With Dino’s Mooneyes Japan coverage in full swing, I thought now would be a great time to publish a contrasting story, showcasing some European Hot Rodding.
It’s always interesting to see how different cultures around the world remix, rework and replicate their ideas about foreign car scenes. I’m sure any of you who live in the west but are fans of Japanese car scenes know exactly what I’m talking about. We see some type of car action in a far away land, and either draw inspiration to our local lives, or perhaps more radically, move abroad to submerge ourselves inside the source itself.
As I travel the world meeting car enthusists, I’ve seen this story played out time and time again. It seems like car scenes from distant countries have an exotic allure which seems to shine brightly against our local offerings..
Perhaps the owners of these Hot Rods know this feeling. These are Europeans who have hooked into the lifestyle sometimes refered to as Kustom Kulture; It’s a modern re-interpretation of retro American culture which mixes up old school Hot Rodding, Pinup Girls, Lowbrow Art and Rockabilly together in an all pervasive way of life.
From what I can see, these are pretty hardcore devotees and were proudly showing their machines at the Essen Show in Germany last week.
The Hot Rod display was organized by the creators of the Berlin based, Smokin’ Shutdown magazine. It’s a German-English language Hot Rodding magazine devoted to “Hot Rods, Kustom Kulture, Pin Ups, Heroes and Punk Rock.”
In looking at these Hot Rods they seem to be styled to utmost perfection and represent the leading edge of hot rod styling.
There are no out-of-fashion 1980s Street Rods or 1990s Billet Rods here.
This ’29 Roadster is a perfect representation of traditional style. It’s exactly the type of machine you would have seen students driving to high school all across California in the early 1950s.
This roadster is more of a throwback to an early 1940s style. It’s complete with a layer of dust for authenticity’s sake.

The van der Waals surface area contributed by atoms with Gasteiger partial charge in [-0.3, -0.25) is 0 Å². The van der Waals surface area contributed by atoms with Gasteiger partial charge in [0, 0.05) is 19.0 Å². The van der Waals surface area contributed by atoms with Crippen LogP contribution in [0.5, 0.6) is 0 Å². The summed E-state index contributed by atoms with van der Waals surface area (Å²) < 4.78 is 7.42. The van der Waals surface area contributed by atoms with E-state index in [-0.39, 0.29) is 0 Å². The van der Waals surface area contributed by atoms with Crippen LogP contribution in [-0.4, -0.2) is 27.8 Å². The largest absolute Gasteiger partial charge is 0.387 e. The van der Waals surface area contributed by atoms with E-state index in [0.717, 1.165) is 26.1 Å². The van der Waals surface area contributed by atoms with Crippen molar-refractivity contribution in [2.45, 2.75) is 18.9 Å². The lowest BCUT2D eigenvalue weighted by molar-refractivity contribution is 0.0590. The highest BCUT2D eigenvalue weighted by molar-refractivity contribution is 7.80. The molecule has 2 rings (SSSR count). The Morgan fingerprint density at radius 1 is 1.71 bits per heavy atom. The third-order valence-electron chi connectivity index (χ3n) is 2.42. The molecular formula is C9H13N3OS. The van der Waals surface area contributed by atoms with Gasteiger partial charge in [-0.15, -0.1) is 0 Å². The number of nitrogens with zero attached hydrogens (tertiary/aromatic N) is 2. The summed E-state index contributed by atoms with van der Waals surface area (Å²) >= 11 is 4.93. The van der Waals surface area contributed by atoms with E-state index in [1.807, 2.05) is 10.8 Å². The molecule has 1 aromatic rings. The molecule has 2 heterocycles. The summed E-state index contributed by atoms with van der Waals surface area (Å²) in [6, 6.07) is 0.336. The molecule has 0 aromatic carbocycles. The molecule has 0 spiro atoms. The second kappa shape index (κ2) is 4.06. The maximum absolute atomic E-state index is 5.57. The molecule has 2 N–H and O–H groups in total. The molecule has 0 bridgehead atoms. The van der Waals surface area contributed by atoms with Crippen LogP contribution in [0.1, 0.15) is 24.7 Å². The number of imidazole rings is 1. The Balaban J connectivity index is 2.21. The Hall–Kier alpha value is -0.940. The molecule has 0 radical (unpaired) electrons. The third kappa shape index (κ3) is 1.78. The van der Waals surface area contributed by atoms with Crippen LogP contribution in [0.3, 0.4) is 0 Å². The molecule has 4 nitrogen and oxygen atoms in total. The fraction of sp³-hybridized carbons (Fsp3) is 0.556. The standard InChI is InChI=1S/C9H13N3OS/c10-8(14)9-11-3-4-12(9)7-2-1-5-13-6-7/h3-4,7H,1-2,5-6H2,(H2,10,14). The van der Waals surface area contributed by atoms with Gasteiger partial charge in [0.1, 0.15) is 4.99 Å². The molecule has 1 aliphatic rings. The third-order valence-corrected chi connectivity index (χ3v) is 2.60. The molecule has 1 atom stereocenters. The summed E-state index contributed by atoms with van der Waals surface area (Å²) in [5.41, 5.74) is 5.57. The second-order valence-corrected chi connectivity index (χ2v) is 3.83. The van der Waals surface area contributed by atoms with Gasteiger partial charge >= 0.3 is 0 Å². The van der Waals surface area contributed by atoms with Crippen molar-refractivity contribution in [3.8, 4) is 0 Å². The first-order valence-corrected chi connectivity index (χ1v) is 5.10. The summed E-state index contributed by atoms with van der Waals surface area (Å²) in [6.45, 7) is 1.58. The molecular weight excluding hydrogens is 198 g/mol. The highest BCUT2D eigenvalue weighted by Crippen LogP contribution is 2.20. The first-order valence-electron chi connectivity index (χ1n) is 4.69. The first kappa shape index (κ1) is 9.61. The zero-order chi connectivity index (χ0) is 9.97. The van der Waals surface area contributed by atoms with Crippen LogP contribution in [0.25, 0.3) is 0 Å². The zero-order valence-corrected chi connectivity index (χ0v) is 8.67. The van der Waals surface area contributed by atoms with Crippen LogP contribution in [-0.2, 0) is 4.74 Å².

This 1932 Plymouth Roadster is an old show car from the States and was Grand National Champion in ’65-’66. It sports an original Barris Kustoms paint job to boot.
I hesitate to call this a rat rod, as it seems like too deliberate a build to be lumped into this category.
This is as good as it gets in terms of a traditionally styled psychobilly machine…
Although for me, this ’29 Ford Coupe was even better. The forward rake gives more of an aggressive feeling. I also prefer the open headers and exposed engine… hmmm… perhaps I should call that number to buy it?
To use the proper definition of the word: the rod has great stance. Also note the Ramblers club plaque.
This 1930 Ford Model A was originally built by Skoty Chops Kustoms in Redwood City, California.
Some of you may remember that Jeroen ran a spotlight on this car last year.
I’d love to see a car like this driving through the streets of Berlin!
Mind you, Sweden also has a pretty strong Hot Rod scene too. I’ll need to dig into this further one of these days.
At the other end of the hall, were these cool retro Bumper cars which had been converted into ATVs of sorts. OK this isn’t hot rodding as such, but a little window into Americaness appearing at the Essen show
This one was based on an old Corvette. How cool is that!
Thoughout the Essen show there were other pockets of American car culture. This East Coast style sedan gave the impression of being an original 1960s show rod, which had found it’s way to Europe many decades ago.
Wow check out this giant surfer themed Olds wagon. There can’t be many of these left in the world.
Ok that’s it from me for Essen show coverage. Jeroen has a few more stories coming up before we wrap things up.